Israel Voices Concern About Sale of North Korean Scuds to Syrians

Israel has expressed its concern to the United States over information that North Korea is providing Syria with advanced Scud missiles, as well as the technology to produce them.

According to Ze’ev Schiff, military correspondent for the Israeli daily Ha’aretz, Syria is buying from North Korea the Scud-C missile, which has a range of 373 miles, and a more advanced Scud, whose range is 620 miles. Damascus is also adding warplanes and tanks to add to its already copious arsenal.

The North Koreans are, in fact, now believed to be shipping Scud-Cs to both Syria and Iran, and the United States has said publicly it is considering intervention.

U.S. intelligence agencies are reported to be tracking the Iranian-flag ship Iran Salaam, which is suspected of carrying Scud-Cs from North Korea to Syria.

American defense authorities have also been tracking another ship, the Dae Hung Ho, which left North Korea in early February believed to be carrying Scud-Cs and related equipment.

U.S. warships had been ready to intercept or board the Dae Hung Ho if it entered the Persian Gulf, but they reportedly lost track of the ship.

U.S. intelligence believed the Scud-Cs were headed for the Iranian port of Bandar Abbas, but other reports said the ship was bound for another Iranian port, Busheir, or for Karachi, Pakistan.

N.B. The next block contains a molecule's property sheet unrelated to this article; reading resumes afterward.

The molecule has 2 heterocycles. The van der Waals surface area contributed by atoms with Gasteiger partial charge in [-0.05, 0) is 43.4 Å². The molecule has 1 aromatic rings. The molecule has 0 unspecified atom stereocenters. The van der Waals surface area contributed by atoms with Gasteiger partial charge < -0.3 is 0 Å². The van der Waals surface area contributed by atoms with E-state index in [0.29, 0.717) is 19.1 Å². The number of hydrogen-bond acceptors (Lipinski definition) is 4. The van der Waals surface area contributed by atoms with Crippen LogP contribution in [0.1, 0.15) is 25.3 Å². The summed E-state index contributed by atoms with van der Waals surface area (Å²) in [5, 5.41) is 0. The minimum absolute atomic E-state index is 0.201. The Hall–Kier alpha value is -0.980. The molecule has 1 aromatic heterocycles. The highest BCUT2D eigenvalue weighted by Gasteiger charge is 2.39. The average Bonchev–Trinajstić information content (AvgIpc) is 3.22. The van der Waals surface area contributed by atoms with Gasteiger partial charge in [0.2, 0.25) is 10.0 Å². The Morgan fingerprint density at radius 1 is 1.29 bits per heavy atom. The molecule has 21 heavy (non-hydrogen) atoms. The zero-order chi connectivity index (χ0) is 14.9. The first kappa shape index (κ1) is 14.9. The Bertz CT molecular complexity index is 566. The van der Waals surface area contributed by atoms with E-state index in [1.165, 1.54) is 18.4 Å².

Another North Korean ship, the Dae Hung Dan, also sailed in February and is being watched. But Washington officials say they do not believe Israeli intelligence reports that it is carrying equipment for the manufacture of Scuds.

Schiff of Ha’aretz considers direct American interdiction on the high seas most unlikely.

Such action would not be well-founded in international law, given that the U.N. Security Council has not voted an embargo on either Syria or Iran, he pointed out.

In a related development, both The New York Times and the weekly news magazine U.S. News and World Report are reporting that North Korea, is about to become a nuclear power.

Robert Gates, the director of the Central Intelligence Agency, recently returned from a Middle East trip and reported that North Korea is just months away from becoming a nuclear power.

U.S. News, in its March 16 edition, writes, “North America and its allies may be facing a painful choice: Either use military force to prevent North Korea and others from going nuclear, or learn to live in a world in which nearly every nation that wants nuclear weapons has them.”

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